None of this is a new revelation, of course; we could all contribute numerous examples to a list of uncivilized acts that we have seen committed. New to my thinking, however, is that my children are vulnerable to the pull of the culture that surrounds us. Until recently I had assumed that children lovingly raised in a Christian home and taught biblical principles would, in most cases, remain true to those principles. But recently I have seen a surprising number of teenagers raised in just such circumstances reject the values their parents had worked so long and hard to instill in them. This is very sobering.
I realize that children grow up to be independent adults, and each one decides for himself what system of values he will embrace. And throughout history a percentage of children have turned their backs on the values of their parents. My concern stems from my perception that this percentage is increasing significantly. Why would this be so?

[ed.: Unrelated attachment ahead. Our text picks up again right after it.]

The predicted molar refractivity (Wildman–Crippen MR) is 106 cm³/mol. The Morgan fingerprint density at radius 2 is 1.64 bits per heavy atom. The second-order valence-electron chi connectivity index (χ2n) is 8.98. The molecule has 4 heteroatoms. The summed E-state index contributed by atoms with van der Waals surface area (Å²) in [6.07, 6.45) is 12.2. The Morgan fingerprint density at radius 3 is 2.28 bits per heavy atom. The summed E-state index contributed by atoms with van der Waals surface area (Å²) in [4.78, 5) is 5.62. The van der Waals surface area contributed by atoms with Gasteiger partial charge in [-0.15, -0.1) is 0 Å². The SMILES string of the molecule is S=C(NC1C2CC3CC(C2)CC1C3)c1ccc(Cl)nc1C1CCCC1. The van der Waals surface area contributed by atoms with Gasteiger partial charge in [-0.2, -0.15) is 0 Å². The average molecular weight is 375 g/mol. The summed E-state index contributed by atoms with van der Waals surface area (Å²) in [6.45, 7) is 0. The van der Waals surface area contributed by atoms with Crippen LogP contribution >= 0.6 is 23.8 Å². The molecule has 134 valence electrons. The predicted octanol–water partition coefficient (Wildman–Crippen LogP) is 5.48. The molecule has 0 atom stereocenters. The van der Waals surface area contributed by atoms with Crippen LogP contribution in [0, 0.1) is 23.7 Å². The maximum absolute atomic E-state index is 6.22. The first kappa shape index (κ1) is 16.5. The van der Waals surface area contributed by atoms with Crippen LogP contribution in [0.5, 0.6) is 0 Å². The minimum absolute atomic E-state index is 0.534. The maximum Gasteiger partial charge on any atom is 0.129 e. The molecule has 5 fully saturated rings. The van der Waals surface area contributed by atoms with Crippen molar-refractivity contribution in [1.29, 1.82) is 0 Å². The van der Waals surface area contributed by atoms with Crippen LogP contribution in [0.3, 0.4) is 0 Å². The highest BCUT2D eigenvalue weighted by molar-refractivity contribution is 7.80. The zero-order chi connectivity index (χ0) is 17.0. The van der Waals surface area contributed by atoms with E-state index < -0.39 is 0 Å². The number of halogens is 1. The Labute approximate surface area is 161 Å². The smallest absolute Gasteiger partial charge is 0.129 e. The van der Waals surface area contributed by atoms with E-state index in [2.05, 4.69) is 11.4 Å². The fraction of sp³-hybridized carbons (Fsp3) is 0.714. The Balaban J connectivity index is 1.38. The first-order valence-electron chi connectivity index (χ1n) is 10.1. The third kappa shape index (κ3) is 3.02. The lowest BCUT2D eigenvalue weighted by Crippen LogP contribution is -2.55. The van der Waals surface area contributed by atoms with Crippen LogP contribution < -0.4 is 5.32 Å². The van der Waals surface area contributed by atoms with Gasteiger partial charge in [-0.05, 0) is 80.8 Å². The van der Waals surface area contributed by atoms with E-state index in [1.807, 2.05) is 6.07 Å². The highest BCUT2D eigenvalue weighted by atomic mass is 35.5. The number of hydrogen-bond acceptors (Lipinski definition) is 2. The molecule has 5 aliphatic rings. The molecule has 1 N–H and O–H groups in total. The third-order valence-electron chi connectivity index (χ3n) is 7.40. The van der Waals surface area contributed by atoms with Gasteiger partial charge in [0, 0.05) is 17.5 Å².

Probably many good answers could be given to this question. While discussing this issue with a friend, she suggested a book by Ron Taffel, Nurturing Good Children Now. He argues that the emergence of the television, radio, and movie industries has created a voice so strong, ubiquitous, and real that it vies with parents for the loyalty of their children. It is such a powerful force in our children’s lives that he refers to this pop-culture as the “second family.”
In the past, societies have understood how important moral training is for its members. This was the primary goal of education. Parents taught their children moral values, and society worked to reinforce those values through education and culture. In this sense, culture and education were conservative; they were enlisted to conserve the traditional values of society.